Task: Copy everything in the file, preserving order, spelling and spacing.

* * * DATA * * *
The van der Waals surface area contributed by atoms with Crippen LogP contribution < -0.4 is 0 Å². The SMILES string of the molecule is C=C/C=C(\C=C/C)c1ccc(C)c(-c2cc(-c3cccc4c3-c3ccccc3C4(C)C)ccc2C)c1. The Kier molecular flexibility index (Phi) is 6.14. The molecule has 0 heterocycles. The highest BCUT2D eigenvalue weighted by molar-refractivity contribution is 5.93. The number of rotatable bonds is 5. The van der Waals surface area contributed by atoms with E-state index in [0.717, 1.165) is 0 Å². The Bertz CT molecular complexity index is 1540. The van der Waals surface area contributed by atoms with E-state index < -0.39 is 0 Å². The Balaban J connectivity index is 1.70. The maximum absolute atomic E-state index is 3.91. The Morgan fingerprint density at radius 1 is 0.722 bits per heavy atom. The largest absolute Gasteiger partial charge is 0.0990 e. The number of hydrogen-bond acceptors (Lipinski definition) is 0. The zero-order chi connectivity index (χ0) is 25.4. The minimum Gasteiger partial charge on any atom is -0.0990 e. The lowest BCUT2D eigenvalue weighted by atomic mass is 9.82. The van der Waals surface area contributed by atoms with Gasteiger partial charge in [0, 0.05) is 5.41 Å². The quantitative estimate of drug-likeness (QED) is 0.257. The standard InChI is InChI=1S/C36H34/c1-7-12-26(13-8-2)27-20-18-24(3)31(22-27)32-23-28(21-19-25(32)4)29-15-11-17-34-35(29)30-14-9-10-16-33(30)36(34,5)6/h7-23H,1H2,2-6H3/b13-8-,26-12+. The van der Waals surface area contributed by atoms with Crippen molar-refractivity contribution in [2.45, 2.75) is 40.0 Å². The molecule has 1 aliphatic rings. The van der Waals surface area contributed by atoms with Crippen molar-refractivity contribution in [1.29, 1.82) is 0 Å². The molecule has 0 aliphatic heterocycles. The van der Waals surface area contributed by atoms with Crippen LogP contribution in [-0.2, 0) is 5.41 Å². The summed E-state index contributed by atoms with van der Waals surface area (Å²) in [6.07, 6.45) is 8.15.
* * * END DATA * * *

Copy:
The van der Waals surface area contributed by atoms with Crippen LogP contribution < -0.4 is 0 Å². The SMILES string of the molecule is C=C/C=C(\C=C/C)c1ccc(C)c(-c2cc(-c3cccc4c3-c3ccccc3C4(C)C)ccc2C)c1. The Kier molecular flexibility index (Phi) is 6.14. The molecule has 0 heterocycles. The highest BCUT2D eigenvalue weighted by molar-refractivity contribution is 5.93. The number of rotatable bonds is 5. The van der Waals surface area contributed by atoms with E-state index in [0.717, 1.165) is 0 Å². The Bertz CT molecular complexity index is 1540. The van der Waals surface area contributed by atoms with E-state index < -0.39 is 0 Å². The Balaban J connectivity index is 1.70. The maximum absolute atomic E-state index is 3.91. The Morgan fingerprint density at radius 1 is 0.722 bits per heavy atom. The largest absolute Gasteiger partial charge is 0.0990 e. The number of hydrogen-bond acceptors (Lipinski definition) is 0. The zero-order chi connectivity index (χ0) is 25.4. The minimum Gasteiger partial charge on any atom is -0.0990 e. The lowest BCUT2D eigenvalue weighted by atomic mass is 9.82. The van der Waals surface area contributed by atoms with Gasteiger partial charge in [0, 0.05) is 5.41 Å². The quantitative estimate of drug-likeness (QED) is 0.257. The standard InChI is InChI=1S/C36H34/c1-7-12-26(13-8-2)27-20-18-24(3)31(22-27)32-23-28(21-19-25(32)4)29-15-11-17-34-35(29)30-14-9-10-16-33(30)36(34,5)6/h7-23H,1H2,2-6H3/b13-8-,26-12+. The van der Waals surface area contributed by atoms with Crippen molar-refractivity contribution in [2.45, 2.75) is 40.0 Å². The molecule has 1 aliphatic rings. The van der Waals surface area contributed by atoms with Crippen molar-refractivity contribution in [1.29, 1.82) is 0 Å². The molecule has 0 aliphatic heterocycles. The van der Waals surface area contributed by atoms with Crippen LogP contribution in [-0.2, 0) is 5.41 Å². The summed E-state index contributed by atoms with van der Waals surface area (Å²) in [6.07, 6.45) is 8.15.